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County, KNCCI, to empower youth through mushroom farming  

Uasin Gishu County Administration in collaboration with the Kenya National Chamber of Commerce and Industry (KNCCI) and the Mushroom Growers Association of Kenya (MGAK) have come up with deliberate plans to empower farmers particularly the youth in Uasin Gishu to diversify and venture into mushroom farming as a way of creating employment to boost their livelihoods standards.

Speaking during a stakeholder engagement with the KNCCI Uasin Gishu chapter team together with a delegation of experts from the MGAK in Eldoret, Governor Dr. Jonathan Chelilim commended the initiative by the stakeholders on exploring the potential of mushroom farming as a sustainable and lucrative venture for the farmers.

He noted that the county, as a vital agricultural hub, has long relied on single crops like maize and wheat for sustenance yet there is a recognized need for diversification.

“The experts highlighted mushrooms as a high-value crop, medicinal, requiring minimal space and boasting a short one-month growth cycle. This quick turnover will allow for speedy harvests, presenting our farmers with the opportunity for a consistent and more resilient income stream, thus a good initiative we need to adopt,” he said.

“We want to encourage the youth to capitalize on this venture as it requires a very small piece of land like in the backyard of your room (singira) and you can get money because prices are very good and the market is ready,” added Dr. Chelilim.

In his remarks, Deputy Governor Eng. John Barorot expressed concern that the only key challenge would be availability of seeds.

“As a county, we want to look at how we can make the seeds for mushrooms available such that we can enhance the uptake of mushroom growing in Uasin Gishu,” noted Eng. Barorot.

KNCCI Uasin Gishu Chapter Chairman Mr Willy Kenei pointed out that the engagement between the chamber, county and the MGAK is looking at the potential of mushroom production and its viability in terms of large-scale industrial production in Uasin Gishu.

“Mushroom farming is a venture that we can really encourage our youth to do as a form of employment. It is possible since its farming needs a very small space and capital to start up,” he said.

Kenei noted that the market for mushrooms is huge as he affirmed the Chamber’s commitment to provide market linkages for both local and international markets for the mushrooms, adding that the stakeholders team had recently returned from China where they trained and benchmarked on mushroom farming.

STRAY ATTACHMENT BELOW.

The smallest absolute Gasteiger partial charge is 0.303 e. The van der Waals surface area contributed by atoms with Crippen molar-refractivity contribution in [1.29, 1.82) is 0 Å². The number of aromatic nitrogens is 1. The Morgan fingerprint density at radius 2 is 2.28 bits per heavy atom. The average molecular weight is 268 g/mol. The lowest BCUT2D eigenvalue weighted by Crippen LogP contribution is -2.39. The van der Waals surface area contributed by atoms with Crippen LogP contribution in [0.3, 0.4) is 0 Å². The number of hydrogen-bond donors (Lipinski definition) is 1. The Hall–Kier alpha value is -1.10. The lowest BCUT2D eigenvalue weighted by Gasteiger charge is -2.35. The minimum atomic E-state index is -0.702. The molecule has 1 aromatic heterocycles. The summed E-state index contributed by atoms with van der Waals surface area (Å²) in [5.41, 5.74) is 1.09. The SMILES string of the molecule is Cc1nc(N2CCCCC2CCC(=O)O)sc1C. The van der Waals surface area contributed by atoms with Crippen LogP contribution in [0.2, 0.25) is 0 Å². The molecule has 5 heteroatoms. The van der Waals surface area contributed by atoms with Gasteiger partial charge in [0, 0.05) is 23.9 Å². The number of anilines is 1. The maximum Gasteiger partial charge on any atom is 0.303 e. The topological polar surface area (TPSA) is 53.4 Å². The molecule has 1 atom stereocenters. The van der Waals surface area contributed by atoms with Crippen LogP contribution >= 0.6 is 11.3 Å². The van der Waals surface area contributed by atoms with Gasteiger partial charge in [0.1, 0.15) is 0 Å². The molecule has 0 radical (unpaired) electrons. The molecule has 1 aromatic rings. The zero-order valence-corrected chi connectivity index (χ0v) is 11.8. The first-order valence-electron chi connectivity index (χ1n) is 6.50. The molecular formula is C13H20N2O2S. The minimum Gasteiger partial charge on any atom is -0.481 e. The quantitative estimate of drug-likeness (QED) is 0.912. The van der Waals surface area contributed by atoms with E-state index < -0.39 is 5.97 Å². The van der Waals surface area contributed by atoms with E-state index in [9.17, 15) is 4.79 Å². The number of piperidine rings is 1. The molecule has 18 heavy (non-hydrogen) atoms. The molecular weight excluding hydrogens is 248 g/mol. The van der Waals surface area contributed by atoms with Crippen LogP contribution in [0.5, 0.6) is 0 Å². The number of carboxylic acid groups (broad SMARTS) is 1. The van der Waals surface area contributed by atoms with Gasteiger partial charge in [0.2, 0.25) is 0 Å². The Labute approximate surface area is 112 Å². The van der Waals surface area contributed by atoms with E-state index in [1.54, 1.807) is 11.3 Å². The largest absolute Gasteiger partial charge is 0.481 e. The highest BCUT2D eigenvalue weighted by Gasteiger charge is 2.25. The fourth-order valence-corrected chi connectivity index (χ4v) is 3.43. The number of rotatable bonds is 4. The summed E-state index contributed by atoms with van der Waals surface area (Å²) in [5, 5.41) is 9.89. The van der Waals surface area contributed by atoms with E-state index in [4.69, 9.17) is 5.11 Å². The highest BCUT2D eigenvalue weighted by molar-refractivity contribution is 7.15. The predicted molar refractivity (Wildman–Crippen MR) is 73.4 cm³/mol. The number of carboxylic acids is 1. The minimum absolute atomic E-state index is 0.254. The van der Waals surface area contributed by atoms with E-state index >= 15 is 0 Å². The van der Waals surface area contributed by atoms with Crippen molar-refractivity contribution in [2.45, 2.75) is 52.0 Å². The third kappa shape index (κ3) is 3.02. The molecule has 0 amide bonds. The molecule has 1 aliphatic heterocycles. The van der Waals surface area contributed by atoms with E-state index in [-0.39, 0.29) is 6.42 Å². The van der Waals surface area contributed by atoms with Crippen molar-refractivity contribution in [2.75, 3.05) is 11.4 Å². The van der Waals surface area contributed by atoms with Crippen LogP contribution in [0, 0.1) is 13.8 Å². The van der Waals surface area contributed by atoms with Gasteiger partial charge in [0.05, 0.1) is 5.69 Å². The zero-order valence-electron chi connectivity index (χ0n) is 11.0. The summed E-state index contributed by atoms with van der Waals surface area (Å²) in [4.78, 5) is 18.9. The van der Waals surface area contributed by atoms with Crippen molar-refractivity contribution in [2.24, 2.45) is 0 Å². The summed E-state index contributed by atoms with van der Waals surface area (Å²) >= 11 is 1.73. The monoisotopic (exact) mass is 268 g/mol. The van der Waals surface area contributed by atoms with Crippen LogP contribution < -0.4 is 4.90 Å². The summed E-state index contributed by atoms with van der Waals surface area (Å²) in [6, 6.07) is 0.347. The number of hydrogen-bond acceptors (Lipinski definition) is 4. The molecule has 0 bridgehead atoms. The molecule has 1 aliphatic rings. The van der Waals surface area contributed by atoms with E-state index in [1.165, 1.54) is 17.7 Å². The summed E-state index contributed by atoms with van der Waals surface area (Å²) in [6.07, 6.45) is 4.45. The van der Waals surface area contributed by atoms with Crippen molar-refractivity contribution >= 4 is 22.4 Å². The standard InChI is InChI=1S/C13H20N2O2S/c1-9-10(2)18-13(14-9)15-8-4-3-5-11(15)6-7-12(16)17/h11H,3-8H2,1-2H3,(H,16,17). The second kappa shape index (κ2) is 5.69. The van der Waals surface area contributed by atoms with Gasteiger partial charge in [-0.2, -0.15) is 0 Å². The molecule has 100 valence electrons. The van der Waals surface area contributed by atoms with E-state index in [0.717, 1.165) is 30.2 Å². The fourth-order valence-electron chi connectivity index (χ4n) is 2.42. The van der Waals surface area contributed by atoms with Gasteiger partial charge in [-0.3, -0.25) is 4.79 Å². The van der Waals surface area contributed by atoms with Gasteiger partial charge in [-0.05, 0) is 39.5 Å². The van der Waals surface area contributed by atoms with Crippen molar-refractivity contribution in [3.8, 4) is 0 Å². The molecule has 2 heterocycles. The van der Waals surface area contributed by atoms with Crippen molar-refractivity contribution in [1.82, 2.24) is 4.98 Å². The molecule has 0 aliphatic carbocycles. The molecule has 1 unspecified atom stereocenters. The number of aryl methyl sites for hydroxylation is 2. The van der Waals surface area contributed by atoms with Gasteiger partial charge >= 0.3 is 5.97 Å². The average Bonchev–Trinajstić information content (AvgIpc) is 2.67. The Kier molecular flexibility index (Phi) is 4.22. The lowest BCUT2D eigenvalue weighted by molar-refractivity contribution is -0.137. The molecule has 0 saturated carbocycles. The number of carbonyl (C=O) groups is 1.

He lauded the county government for its commitment to fully support the programme in order to support the youth to take up the venture.

On his part, Agri Africa Expo Chief Executive Officer (CEO) Tito Mutai who is also one of the people taking centre stage in terms of improving the mushroom value chain in Kenya, indicated that the mushroom market in Kenya is really huge since there is still a huge deficit in terms of what is consumed and what is produced locally.

“We want to produce more mushrooms so that we are able to satisfy the local deficit and then look at the export market because there is great potential of us conquering the export market and becoming a leading exporter of mushroom and mushroom products,” he said.

He explained that the implementation cost of mushroom farming among the youth is affordable, as it requires a very small space of about 6 by 5 square metres which is enough to produce 50 kilos every week which translates to about Sh780,000 per year.

“This is something the youth can really tap into. The only thing that it requires is their time but very minimal investment. The county government, the Chamber of Commerce, Mushroom Growers Association of Kenya will be available to help them get a guarantee of market,” added Mutai.

Paul Kisiang’ani, an expert in mushroom production, alluded that mushrooms were a source of nutritious food that has high medicinal value, particularly for improving heart health.

“When we talk about universal health care and primary health care interventions, we bring in mushrooms as its production would help improve the health of our communities and the entire county,” he said.

He emphasized the need to encourage farmers to indulge in mushroom growing as its production, besides nutritional benefits, would also go a long way into developing a vibrant industry for the production of medicinal products that will help generate income, create employment and also boost foreign exchange coming in through export of mushroom medicinal products.

“This is a great initiative that is going to transform lives and is also associated with the health of nerves,” added Kisiang’ani.

By Ekuwam Sylvester

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